This is the point when it dawns on the viewer that, contrary to the repeated assertions, Liquidation is not a film celebrating Odessa culture, Jewish culture, or even male bonding. The “three buddies” theme, outlined in the beginning, evaporates, together with Gotsman's personal crusade. The idyllic communality with Jewish flavor provides occasional comic relief, but is not at all integrated into the plot. Instead, the narrative foregrounds the “normalization” of post-war life by the erasure of those very diverse, unmanageable, “messy” elements that emerged during the war. It is not about the historical veracity of Zhukov's operation or the ethnic make-up of the city in 1946, but about the re-establishment of legitimate state power.

“Liquidation” of whom and for whose benefit? The first part is clear: of anybody who does not fit the state's definition of law and order, who carries an unsanctioned gun, who ends up in a dossier. The answer to the second question seems obvious too, at least within a particular ideological system: it is all done for the people of Odessa. The problem is that, busy with the many “operations,” the series does not really portray “the people.” The only people are the old Odessa thieves, whose relatives and friends are the rest of the city's inhabitants. Despite their impeccable war-time behavior and Gotsman's mediation, they get promptly wiped out before the series' end. Once they are out of the way, not only Gotsman and Chekan, but also Zhukov becomes superfluous, a pawn in the operations of the secret police. Incidentally, the three love stories—Chekan's, Gotsman's and, quite improbably, Akademik's, take front stage in the last several episodes. After all, the characters need something to do on screen.

Gotsman begins the series as a colorful, rebellious, independent character, and we witness a gradual stripping away of his idiosyncratic features. He endorses the very same operations that he saw as damaging to the city, becoming the Chief of Counterintelligence's confidant. Twice Gotsman is arrested by the secret police: once by overzealous toadies of Zhukov for his brazen response to the marshal, the second time to trick Akademik into believing that the police force is headless and that Akademik is cleared of suspicions. Twice Gotsman comes out of the clutches of the secret police. This miracle is not a miracle; it is a reforming experience. Gotsman becomes a man of the system, whose initiative has been castrated. It is his non-participation in the final operation that is his major contribution to state service. Even Gotsman's vigilance is down. Knowing full well how dangerous Akademik is, he orders to take off his hand-cuffs for a smoke. In response to this, Akademik shoots the guards, wounds Gotsman, and uses him as a shield against the troops.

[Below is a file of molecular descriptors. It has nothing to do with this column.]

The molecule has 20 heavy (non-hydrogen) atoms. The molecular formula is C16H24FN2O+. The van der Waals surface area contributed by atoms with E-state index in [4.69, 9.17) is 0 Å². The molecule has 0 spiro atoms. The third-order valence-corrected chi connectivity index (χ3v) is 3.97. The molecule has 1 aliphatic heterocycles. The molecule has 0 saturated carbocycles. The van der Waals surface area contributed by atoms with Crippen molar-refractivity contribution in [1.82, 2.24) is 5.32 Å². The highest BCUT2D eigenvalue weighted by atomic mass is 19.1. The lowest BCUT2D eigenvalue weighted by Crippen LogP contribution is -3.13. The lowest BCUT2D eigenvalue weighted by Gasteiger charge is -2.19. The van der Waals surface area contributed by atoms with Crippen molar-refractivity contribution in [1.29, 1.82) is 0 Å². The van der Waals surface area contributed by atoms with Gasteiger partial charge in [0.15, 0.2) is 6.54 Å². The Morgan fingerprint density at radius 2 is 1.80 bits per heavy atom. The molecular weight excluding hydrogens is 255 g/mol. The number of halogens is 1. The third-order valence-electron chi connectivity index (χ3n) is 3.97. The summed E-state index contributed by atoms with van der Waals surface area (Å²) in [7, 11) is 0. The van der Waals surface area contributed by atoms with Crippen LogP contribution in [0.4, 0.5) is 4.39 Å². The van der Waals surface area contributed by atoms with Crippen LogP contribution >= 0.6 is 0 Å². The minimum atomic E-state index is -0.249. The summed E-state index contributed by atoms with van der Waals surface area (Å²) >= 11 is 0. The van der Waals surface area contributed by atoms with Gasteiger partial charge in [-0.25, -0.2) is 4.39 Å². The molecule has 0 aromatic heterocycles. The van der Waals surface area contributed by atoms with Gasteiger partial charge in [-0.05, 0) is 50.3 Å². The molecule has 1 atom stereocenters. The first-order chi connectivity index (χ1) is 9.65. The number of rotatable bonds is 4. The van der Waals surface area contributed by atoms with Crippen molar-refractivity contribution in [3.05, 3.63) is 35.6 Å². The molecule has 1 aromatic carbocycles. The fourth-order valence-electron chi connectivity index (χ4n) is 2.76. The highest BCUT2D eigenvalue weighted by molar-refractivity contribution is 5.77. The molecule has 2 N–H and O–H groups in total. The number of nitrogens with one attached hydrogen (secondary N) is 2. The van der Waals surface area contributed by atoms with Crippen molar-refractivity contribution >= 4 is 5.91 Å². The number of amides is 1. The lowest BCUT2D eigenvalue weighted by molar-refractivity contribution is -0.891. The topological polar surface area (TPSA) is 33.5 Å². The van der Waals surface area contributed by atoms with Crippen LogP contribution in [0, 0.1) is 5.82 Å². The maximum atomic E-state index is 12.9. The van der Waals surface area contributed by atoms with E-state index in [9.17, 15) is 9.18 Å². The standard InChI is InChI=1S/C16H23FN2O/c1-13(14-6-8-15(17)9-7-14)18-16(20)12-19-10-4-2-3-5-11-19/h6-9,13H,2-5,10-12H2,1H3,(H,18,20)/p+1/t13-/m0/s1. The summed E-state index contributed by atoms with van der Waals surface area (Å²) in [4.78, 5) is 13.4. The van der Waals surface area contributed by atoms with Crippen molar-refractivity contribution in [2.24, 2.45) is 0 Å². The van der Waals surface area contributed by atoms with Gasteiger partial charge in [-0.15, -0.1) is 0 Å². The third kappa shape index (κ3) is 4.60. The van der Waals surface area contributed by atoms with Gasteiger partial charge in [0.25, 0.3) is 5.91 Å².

Like Sharapov in The Meeting Place , the protagonist gets a consolation prize for winning the battle but losing the war. In return, both acquire a family: an adopted orphan and an ideal woman. For Sharapov, the war is over when his fiancée gets demobilized from the police; Gotsman marries “Nora” (played by Ursuliak's wife), the widow of an NKVD investigator, who was executed before the war. Sharapov's tragedy is personal: he was betrayed by the man who was his friend; Gotsman is defeated by the system, which saves his family from Akademik but strips him of independence . Heroes like Gotsman, who has a heart condition due to “an excess of adrenalin,” are certainly good for the myth, but it is a clone of the system who will write the story. The scriptwriter for the series, Aleksei Poiarkov, states in his interview that the original script outlined the fate of several characters: Zhukov was sent to the Urals military region, the head of Counterintelligence was arrested, Gotsman died of a heart attack, while Nora went to Moscow with Mishka, who became a film director—a tribute to the director and actor Nikolai Gubenko, who graduated from the same “elite diplomatic boarding school” ( internat ) in Odessa (“Gotsman umer”). Killing the protagonist after an eleven-hour marathon might have upset some viewers; yet a melodrama would be certainly preferable to the feeling of indifference brought about by the anti-climactic ending.